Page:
Back in my high school days, teachers used to assign me lists of vocabulary that I was to ‘learn’. Unfortunately, they didn’t explain ‘how’ to learn the vocabulary effectively. It seemed that by ‘learning’ they meant deliberately ‘memorizing’. This does not work well in language learning at all! Why? Speaking a language fluently is not dependent on recalling words from lists. It is an organic progress whereby having used the different words with their various shades of meaning in multiple situations over time, they begin to become a functioning part of your active vocabulary.

Do you know every word in your native language? Did you ever look in a dictionary and realize the number of words that you don’t understand? This doesn’t prevent you from communicating effectively in your native tongue because you encounter most of the words you don’t understand very rarely and when you do, normally you can deduce their meaning from context. Therefore, the conclusion that you need to know a huge number of words in any language in order to be ‘fluent’ is misplaced. Putting a particular number of words that you need to know is also not productive. Words normally have multiple shades of meaning depending on the context in which they appear and communication is in large part dependent on using the vocabulary that you do know well for the task at hand. My aim is to be ultimately ‘functionally fluent’ in the languages that I learn. This means that I am able to understand and use the vocabulary that I encounter in context nearly all of the time and not that I know the meaning of every single word in the new language.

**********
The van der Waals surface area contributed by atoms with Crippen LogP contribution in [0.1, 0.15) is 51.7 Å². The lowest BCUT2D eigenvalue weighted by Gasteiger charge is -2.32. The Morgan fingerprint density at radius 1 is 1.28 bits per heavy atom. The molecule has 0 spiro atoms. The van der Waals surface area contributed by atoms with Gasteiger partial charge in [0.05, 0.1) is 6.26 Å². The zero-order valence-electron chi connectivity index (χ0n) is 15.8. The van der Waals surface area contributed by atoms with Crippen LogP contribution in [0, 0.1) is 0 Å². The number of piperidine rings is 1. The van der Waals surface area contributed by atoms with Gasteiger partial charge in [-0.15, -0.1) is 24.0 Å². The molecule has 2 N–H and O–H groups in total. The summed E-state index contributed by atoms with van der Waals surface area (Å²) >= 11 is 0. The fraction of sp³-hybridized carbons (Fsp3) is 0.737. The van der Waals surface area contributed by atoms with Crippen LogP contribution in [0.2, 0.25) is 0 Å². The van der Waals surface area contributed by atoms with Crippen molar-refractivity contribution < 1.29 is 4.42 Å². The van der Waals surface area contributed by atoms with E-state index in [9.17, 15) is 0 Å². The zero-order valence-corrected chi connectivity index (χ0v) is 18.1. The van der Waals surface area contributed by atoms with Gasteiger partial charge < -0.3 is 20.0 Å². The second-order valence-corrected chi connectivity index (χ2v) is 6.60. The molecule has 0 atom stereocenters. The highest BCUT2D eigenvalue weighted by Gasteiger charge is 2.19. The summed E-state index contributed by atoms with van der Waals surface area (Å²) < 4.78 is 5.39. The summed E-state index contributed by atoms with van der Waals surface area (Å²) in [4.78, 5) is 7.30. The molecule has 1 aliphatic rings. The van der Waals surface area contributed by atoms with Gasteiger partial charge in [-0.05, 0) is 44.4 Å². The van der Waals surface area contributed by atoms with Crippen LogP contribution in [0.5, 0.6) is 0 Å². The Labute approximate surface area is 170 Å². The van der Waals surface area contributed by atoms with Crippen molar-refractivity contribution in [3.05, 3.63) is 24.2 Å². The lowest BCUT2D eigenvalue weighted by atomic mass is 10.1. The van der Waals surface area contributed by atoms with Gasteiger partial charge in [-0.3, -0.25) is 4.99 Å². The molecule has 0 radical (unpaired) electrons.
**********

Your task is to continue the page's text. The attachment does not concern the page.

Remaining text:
In the beginning you need to build an active use of basic words, i.e. the most common words for you, especially connectors (words like ‘also’, ‘as well’ and although’, and the words that are going to be the most useful for you to use personally are best to focus on. If you can, I recommend asking native speakers how to say the things you want to say and look up only the most important words but don’t try to memorize them deliberately. Frequent exposure to words and expressions in context over time will allow you to develop a large active vocabulary.

You can also use software to help you with this but significant and consistent reading and listening (otherwise known as ‘input’) in the language on topics that are interesting and most useful to you, will give you sufficient spaced exposure to the right kind of vocabulary in context for you personally even without any technological aids.

Remember: Deliberately trying to remember a word is ineffective!

For the next chapter or ones that you would like to reread:
Chapter 4 Grammar
Chapter 1 Overview
Chapter 2 Accent

In these pages, I will briefly outline the fundamentals of my language learning routine. A more indepth description of these principles and their application to language learning will be published in a forthcoming eBook. So please subscribe to my mailing list (below) if you are interested in being notified of when this will be published and other important developments at Language Tsar before they are announced on my website or YouTube channel.

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